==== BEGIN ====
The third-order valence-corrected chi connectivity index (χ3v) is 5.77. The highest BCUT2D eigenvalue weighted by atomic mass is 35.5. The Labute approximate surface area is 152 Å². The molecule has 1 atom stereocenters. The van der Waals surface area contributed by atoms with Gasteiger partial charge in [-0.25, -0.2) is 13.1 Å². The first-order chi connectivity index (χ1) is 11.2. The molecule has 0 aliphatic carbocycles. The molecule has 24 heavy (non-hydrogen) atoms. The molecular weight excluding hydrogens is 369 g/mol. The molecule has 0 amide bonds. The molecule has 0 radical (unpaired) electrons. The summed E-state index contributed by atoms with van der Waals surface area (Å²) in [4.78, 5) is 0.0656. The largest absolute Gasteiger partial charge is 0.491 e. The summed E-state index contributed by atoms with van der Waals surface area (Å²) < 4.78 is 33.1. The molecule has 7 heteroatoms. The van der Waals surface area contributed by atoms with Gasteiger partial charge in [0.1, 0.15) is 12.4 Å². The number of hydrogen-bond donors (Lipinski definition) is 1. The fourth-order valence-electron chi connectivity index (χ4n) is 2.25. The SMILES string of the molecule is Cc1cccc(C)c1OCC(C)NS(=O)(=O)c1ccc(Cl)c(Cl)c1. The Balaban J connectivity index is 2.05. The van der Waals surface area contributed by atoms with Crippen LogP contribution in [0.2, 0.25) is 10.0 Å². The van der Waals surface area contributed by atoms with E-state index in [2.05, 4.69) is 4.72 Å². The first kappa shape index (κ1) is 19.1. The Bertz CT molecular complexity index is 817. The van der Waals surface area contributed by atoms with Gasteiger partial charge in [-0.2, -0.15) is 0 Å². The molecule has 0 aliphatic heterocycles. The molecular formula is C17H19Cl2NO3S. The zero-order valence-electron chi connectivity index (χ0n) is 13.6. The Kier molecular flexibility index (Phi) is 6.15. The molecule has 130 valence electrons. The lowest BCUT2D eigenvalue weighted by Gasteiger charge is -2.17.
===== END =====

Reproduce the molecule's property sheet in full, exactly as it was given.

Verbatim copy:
The third-order valence-corrected chi connectivity index (χ3v) is 5.77. The highest BCUT2D eigenvalue weighted by atomic mass is 35.5. The Labute approximate surface area is 152 Å². The molecule has 1 atom stereocenters. The van der Waals surface area contributed by atoms with Gasteiger partial charge in [-0.25, -0.2) is 13.1 Å². The first-order chi connectivity index (χ1) is 11.2. The molecule has 0 aliphatic carbocycles. The molecule has 24 heavy (non-hydrogen) atoms. The molecular weight excluding hydrogens is 369 g/mol. The molecule has 0 amide bonds. The molecule has 0 radical (unpaired) electrons. The summed E-state index contributed by atoms with van der Waals surface area (Å²) in [4.78, 5) is 0.0656. The largest absolute Gasteiger partial charge is 0.491 e. The summed E-state index contributed by atoms with van der Waals surface area (Å²) < 4.78 is 33.1. The molecule has 7 heteroatoms. The van der Waals surface area contributed by atoms with Gasteiger partial charge in [0.1, 0.15) is 12.4 Å². The number of hydrogen-bond donors (Lipinski definition) is 1. The fourth-order valence-electron chi connectivity index (χ4n) is 2.25. The SMILES string of the molecule is Cc1cccc(C)c1OCC(C)NS(=O)(=O)c1ccc(Cl)c(Cl)c1. The Balaban J connectivity index is 2.05. The van der Waals surface area contributed by atoms with Crippen LogP contribution in [0.2, 0.25) is 10.0 Å². The van der Waals surface area contributed by atoms with E-state index in [2.05, 4.69) is 4.72 Å². The first kappa shape index (κ1) is 19.1. The Bertz CT molecular complexity index is 817. The van der Waals surface area contributed by atoms with Gasteiger partial charge in [-0.2, -0.15) is 0 Å². The molecule has 0 aliphatic heterocycles. The molecular formula is C17H19Cl2NO3S. The zero-order valence-electron chi connectivity index (χ0n) is 13.6. The Kier molecular flexibility index (Phi) is 6.15. The molecule has 130 valence electrons. The lowest BCUT2D eigenvalue weighted by Gasteiger charge is -2.17.